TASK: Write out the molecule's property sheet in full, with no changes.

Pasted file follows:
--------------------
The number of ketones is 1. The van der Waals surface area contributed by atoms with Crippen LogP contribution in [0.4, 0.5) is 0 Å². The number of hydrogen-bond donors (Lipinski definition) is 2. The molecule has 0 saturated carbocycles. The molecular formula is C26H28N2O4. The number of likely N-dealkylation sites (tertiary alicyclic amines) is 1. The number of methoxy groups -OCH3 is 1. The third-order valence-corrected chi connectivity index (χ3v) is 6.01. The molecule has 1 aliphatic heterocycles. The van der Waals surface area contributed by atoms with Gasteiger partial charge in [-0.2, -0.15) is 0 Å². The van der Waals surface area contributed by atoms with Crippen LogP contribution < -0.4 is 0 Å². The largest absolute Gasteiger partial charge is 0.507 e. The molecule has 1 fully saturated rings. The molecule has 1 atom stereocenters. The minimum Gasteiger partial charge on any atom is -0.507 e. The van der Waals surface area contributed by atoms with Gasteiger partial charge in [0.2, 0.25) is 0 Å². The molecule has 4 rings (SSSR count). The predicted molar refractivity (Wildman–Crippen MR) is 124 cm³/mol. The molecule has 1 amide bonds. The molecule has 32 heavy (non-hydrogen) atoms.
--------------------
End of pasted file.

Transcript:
The number of ketones is 1. The van der Waals surface area contributed by atoms with Crippen LogP contribution in [0.4, 0.5) is 0 Å². The number of hydrogen-bond donors (Lipinski definition) is 2. The molecule has 0 saturated carbocycles. The molecular formula is C26H28N2O4. The number of likely N-dealkylation sites (tertiary alicyclic amines) is 1. The number of methoxy groups -OCH3 is 1. The third-order valence-corrected chi connectivity index (χ3v) is 6.01. The molecule has 1 aliphatic heterocycles. The van der Waals surface area contributed by atoms with Gasteiger partial charge in [-0.2, -0.15) is 0 Å². The van der Waals surface area contributed by atoms with Crippen LogP contribution < -0.4 is 0 Å². The largest absolute Gasteiger partial charge is 0.507 e. The molecule has 1 fully saturated rings. The molecule has 1 atom stereocenters. The minimum Gasteiger partial charge on any atom is -0.507 e. The van der Waals surface area contributed by atoms with Gasteiger partial charge in [0.2, 0.25) is 0 Å². The molecule has 4 rings (SSSR count). The predicted molar refractivity (Wildman–Crippen MR) is 124 cm³/mol. The molecule has 1 amide bonds. The molecule has 32 heavy (non-hydrogen) atoms.